Nowadays, Python is white-hot, with companies, universities, and individuals learning the language. Whether you’re a data scientist, Web developer, system administrator, test author, or hobbyist, you’re probably learning Python. Not surprisingly, there are oodles of books, courses, and resources for people learning the language.

And then? Well, then you’re on your own.

The problem is that there aren’t a lot of resources for intermediate-level Python developers to improve their fluency with the language. Sure, you can read through Stack Overflow and Reddit, as well as read blogs and watch conference videos. But given how much is out there for beginners, you would think that there would be something to help people who have already taken a Python course, and who are ready for the next stage.

The good news: I’m here to help.

More specifically: My course, Weekly Python Exercise, is just what the doctor ordered. WPE makes you a more fluent, more knowledgeable Python developer by forcing you to learn and practice your skills every week.

Every Tuesday, you’ll receive a new Python programming challenge. These challenges are designed to be relatively short and small, taking less than an hour of your time. The following Monday, you’ll receive my suggested answer, along with a description of why I chose to solve the problem in the way I did.

Along the way, you’ll learn about — or improve your understanding of — such topics as:

  • nested functions
  • iterators
  • generators
  • decorators
  • object inheritance
  • properties
  • threads and processes
  • the “logging” module
  • the “pickle” module

Most importantly, you’ll be solving these problems along with other developers from around the world. You’ll be able to participate in a forum, in which you can discuss possible solutions. Such interactions are the key to effective, deep learning, and I’m going to do my best to encourage active participation and discussion in our forum.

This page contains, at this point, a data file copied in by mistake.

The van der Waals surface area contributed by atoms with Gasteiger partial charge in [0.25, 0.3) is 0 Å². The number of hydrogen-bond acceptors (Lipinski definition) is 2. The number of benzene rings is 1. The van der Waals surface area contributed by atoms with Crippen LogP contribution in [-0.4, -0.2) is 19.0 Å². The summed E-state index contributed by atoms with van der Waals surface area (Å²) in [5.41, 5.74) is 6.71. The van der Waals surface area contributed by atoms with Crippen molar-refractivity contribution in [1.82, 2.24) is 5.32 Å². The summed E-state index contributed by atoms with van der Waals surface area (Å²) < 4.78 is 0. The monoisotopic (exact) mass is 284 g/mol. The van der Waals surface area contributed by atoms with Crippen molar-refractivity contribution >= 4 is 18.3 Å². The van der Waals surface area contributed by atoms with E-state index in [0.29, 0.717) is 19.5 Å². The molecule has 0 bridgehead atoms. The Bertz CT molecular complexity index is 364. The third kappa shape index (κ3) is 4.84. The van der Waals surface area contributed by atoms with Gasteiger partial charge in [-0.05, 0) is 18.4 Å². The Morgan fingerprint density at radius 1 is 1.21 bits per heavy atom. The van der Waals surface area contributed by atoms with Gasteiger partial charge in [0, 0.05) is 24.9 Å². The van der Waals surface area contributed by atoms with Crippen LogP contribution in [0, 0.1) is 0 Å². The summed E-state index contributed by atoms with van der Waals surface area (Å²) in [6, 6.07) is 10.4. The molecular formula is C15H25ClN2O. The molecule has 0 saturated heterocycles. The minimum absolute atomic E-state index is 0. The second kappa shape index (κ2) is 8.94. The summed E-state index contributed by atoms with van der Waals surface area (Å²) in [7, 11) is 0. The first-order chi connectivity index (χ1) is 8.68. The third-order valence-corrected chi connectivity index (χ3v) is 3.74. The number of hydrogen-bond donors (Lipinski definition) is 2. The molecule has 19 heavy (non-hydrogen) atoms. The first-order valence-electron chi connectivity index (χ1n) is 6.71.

Moreover, I’ll offer live, online office hours every few weeks. This will give you a chance to ask me about the exercise questions, as well as the solutions. It’s your chance to discuss the exercises in greater depth.

I’m also going to include several multi-week projects, in which successive exercises build on previous ones. This will allow us to build larger projects, while remaining within the constraints of simple, weekly exercises.

This is the second time I’m offering Weekly Python Exercise. I’ve incorporated many suggestions I received from the first set of participants, making this the best way I can think of to improve your Python skills. I’ve improved the exercises, improved the social interactions, and made myself more available to discuss the questions (and answers) with all of the participants.

If you have a good knowledge of Python but want to make it even better, then Weekly Python Exercise is for you. But — and here’s the most important thing — the next cohort will be starting on January 2nd. After that, registration for WPE will be closed.